It only takes a few minutes of watching the documentary, Alive Inside,
to see the meaningful impact that listening to music can have on people
with dementia and Alzheimer’s.
Filmmaker Michael Rossato-Bennett chronicles the exact moment that people
who appear to be non-responsive to the world around them, suddenly spark
to life when they hear familiar music. The film centers around social
worker Dan Cohen, founder of the non-profit organization, Music &
Memory, as he visits people who have Alzheimer’s or dementia and
puts headphones on them so they can hear music that they love. With the
cameras rolling, these same people “wake up” from their silence
and begin talking and smiling.
Dance to Your Own Beat
Celia Pomerantz used music to tap into her mother’s lifelong love
of salsa music when her mother was in the late stage of Alzheimer’s
disease. Mrs. Pomerantz chronicled her mother's Alzheimer's in
a Kindle book, "Alzheimer's: A Mother Daughter Journey."
"As soon as I felt her lose herself to Alzheimer's, I would bring
in my iTunes and play Spanish music for her," said Mrs. Pomerantz.
"Then I could convince her to do anything -- we would dance over
to the shower or out to get a meal."
Mrs. Pomerantz intuitively found what experts say is a useful tool in helping
people with Alzheimer's disease and other forms of dementia.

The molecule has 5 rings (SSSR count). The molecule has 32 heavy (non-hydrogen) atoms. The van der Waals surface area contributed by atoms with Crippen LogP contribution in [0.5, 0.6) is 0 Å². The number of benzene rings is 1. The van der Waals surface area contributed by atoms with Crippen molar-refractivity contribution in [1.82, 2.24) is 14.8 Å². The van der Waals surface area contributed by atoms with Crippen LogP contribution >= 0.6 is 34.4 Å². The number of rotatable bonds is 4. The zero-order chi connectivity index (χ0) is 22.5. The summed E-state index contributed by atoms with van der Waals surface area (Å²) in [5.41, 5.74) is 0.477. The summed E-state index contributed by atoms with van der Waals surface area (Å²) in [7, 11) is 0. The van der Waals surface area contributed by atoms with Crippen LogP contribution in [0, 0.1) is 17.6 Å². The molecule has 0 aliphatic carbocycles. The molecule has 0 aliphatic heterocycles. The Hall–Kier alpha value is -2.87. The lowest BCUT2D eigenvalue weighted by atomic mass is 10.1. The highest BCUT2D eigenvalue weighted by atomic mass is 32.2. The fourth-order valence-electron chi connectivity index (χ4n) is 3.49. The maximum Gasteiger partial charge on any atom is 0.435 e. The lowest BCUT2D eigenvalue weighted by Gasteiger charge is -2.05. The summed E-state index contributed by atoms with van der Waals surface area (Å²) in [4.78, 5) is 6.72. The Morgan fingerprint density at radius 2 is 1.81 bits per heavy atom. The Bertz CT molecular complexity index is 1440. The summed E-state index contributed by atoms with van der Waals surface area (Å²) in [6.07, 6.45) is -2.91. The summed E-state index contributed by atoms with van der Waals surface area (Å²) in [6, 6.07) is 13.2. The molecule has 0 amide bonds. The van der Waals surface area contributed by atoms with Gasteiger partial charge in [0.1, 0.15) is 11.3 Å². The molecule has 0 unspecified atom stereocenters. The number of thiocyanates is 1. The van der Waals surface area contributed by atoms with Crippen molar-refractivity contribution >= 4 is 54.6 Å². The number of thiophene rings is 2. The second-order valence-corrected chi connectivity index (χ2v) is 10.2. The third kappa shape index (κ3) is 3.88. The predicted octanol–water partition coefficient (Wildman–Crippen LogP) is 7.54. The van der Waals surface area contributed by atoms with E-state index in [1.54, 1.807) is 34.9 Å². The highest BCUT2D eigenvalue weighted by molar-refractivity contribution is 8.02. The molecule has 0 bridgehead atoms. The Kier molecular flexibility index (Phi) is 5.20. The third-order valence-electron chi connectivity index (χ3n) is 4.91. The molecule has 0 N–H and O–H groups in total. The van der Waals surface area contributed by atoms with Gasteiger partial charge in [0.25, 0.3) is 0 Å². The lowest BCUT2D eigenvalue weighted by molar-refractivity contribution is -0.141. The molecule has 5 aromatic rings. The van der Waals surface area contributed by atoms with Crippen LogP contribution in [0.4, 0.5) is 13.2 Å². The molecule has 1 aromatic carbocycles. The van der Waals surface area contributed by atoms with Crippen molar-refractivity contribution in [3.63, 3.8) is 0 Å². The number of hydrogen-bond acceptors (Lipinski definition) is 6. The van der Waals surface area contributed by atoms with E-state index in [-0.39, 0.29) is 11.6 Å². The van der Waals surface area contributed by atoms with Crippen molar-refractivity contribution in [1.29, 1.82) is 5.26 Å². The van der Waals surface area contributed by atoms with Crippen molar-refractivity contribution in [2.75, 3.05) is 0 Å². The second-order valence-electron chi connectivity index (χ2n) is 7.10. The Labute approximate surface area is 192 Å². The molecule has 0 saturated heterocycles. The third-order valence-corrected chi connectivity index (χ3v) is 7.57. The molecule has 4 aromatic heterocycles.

"Music speaks to a person's feelings, so it is a sensory and not
an intellectual experience," said Martha Tierney of the Alzheimer's
"When my mother would hear music, she would give life to the music,"
Mrs. Pomerantz said." It gave her a confidence, peace, and serenity."
Hit the Right Note
Alzheimer's robs people of their short-term memory, explained Ms. Tierney,
but their long-term memory can remain largely intact. "They maintain
vivid memories of the past," she said. "A woman may look at
her elderly husband and not recognize him as her husband because he does
not look 35 years old anymore. So if you were to play music from that
time period it would speak to her current reality."
Many people have found that live music can be particularly welcome for
many Alzheimer's patients. This can be in the form of someone singing
old camp songs, Christmas carols, church hymns, small symphonies and more.
"A person with Alzheimer's feels like everything is unfamiliar
all of the time," Ms. Tierney said. "Allowing them to spend
time with music that they recognize and retain memories of gives them
the sense of familiarity in a world that is otherwise extremely confusing."
Find out more about how therapeutic music can be for loved ones with Alzheimer's
and other illnesses at the American Music Therapy Association's website.
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